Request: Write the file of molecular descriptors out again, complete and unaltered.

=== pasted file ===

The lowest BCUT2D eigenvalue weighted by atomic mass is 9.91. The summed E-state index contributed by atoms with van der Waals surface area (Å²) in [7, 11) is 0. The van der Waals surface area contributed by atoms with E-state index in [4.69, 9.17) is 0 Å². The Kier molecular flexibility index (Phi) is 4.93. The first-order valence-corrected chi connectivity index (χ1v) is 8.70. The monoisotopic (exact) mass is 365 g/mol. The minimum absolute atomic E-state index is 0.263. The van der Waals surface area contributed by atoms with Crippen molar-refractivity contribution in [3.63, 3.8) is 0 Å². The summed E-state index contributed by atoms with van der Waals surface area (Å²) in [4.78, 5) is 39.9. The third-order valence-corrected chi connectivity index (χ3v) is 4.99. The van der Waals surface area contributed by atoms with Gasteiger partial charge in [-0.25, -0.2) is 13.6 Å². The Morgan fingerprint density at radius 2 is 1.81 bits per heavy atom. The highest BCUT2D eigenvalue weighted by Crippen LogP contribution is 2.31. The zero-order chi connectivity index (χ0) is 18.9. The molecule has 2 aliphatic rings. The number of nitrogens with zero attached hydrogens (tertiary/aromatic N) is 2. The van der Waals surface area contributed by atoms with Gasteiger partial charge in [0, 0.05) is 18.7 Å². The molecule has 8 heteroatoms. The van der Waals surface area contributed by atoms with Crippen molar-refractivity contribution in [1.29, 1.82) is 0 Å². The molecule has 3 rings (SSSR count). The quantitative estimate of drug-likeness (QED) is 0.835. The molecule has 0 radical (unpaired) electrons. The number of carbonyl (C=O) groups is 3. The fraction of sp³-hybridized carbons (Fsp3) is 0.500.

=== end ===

The lowest BCUT2D eigenvalue weighted by atomic mass is 9.91. The summed E-state index contributed by atoms with van der Waals surface area (Å²) in [7, 11) is 0. The van der Waals surface area contributed by atoms with E-state index in [4.69, 9.17) is 0 Å². The Kier molecular flexibility index (Phi) is 4.93. The first-order valence-corrected chi connectivity index (χ1v) is 8.70. The monoisotopic (exact) mass is 365 g/mol. The minimum absolute atomic E-state index is 0.263. The van der Waals surface area contributed by atoms with Crippen molar-refractivity contribution in [3.63, 3.8) is 0 Å². The summed E-state index contributed by atoms with van der Waals surface area (Å²) in [4.78, 5) is 39.9. The third-order valence-corrected chi connectivity index (χ3v) is 4.99. The van der Waals surface area contributed by atoms with Gasteiger partial charge in [-0.25, -0.2) is 13.6 Å². The Morgan fingerprint density at radius 2 is 1.81 bits per heavy atom. The highest BCUT2D eigenvalue weighted by Crippen LogP contribution is 2.31. The zero-order chi connectivity index (χ0) is 18.9. The molecule has 2 aliphatic rings. The number of nitrogens with zero attached hydrogens (tertiary/aromatic N) is 2. The van der Waals surface area contributed by atoms with Gasteiger partial charge in [0, 0.05) is 18.7 Å². The molecule has 8 heteroatoms. The van der Waals surface area contributed by atoms with Crippen molar-refractivity contribution in [1.29, 1.82) is 0 Å². The molecule has 3 rings (SSSR count). The quantitative estimate of drug-likeness (QED) is 0.835. The molecule has 0 radical (unpaired) electrons. The number of carbonyl (C=O) groups is 3. The fraction of sp³-hybridized carbons (Fsp3) is 0.500.